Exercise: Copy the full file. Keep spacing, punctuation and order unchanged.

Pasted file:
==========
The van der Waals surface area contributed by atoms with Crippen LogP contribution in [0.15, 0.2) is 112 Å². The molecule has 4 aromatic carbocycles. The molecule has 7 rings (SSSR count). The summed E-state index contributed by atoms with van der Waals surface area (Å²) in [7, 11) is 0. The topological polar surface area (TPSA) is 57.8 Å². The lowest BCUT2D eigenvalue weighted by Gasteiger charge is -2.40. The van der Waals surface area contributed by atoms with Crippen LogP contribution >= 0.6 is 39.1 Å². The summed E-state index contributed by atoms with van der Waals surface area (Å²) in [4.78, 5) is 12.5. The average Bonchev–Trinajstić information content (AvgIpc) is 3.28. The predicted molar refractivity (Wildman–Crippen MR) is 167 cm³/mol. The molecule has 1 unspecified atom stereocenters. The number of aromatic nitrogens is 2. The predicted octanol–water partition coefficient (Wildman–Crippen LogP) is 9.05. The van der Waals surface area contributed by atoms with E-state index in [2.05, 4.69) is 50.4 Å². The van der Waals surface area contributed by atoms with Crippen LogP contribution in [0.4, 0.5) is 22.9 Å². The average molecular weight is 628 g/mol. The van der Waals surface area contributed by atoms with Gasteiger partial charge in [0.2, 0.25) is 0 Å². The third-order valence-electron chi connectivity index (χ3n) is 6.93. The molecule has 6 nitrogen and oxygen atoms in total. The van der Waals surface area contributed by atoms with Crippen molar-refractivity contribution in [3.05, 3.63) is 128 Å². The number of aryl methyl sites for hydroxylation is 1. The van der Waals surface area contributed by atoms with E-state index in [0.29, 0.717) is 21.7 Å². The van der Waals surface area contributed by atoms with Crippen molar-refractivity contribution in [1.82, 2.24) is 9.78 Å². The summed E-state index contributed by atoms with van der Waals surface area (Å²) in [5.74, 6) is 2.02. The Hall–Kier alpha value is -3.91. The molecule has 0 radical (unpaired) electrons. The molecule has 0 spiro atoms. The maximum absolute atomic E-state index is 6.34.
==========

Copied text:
The van der Waals surface area contributed by atoms with Crippen LogP contribution in [0.15, 0.2) is 112 Å². The molecule has 4 aromatic carbocycles. The molecule has 7 rings (SSSR count). The summed E-state index contributed by atoms with van der Waals surface area (Å²) in [7, 11) is 0. The topological polar surface area (TPSA) is 57.8 Å². The lowest BCUT2D eigenvalue weighted by Gasteiger charge is -2.40. The van der Waals surface area contributed by atoms with Crippen LogP contribution >= 0.6 is 39.1 Å². The summed E-state index contributed by atoms with van der Waals surface area (Å²) in [4.78, 5) is 12.5. The average Bonchev–Trinajstić information content (AvgIpc) is 3.28. The predicted molar refractivity (Wildman–Crippen MR) is 167 cm³/mol. The molecule has 1 unspecified atom stereocenters. The number of aromatic nitrogens is 2. The predicted octanol–water partition coefficient (Wildman–Crippen LogP) is 9.05. The van der Waals surface area contributed by atoms with E-state index in [2.05, 4.69) is 50.4 Å². The van der Waals surface area contributed by atoms with Crippen LogP contribution in [0.4, 0.5) is 22.9 Å². The average molecular weight is 628 g/mol. The van der Waals surface area contributed by atoms with Gasteiger partial charge in [0.2, 0.25) is 0 Å². The third-order valence-electron chi connectivity index (χ3n) is 6.93. The molecule has 6 nitrogen and oxygen atoms in total. The van der Waals surface area contributed by atoms with Crippen molar-refractivity contribution in [3.05, 3.63) is 128 Å². The number of aryl methyl sites for hydroxylation is 1. The van der Waals surface area contributed by atoms with E-state index in [0.29, 0.717) is 21.7 Å². The van der Waals surface area contributed by atoms with Crippen molar-refractivity contribution in [1.82, 2.24) is 9.78 Å². The summed E-state index contributed by atoms with van der Waals surface area (Å²) in [5.74, 6) is 2.02. The Hall–Kier alpha value is -3.91. The molecule has 0 radical (unpaired) electrons. The molecule has 0 spiro atoms. The maximum absolute atomic E-state index is 6.34.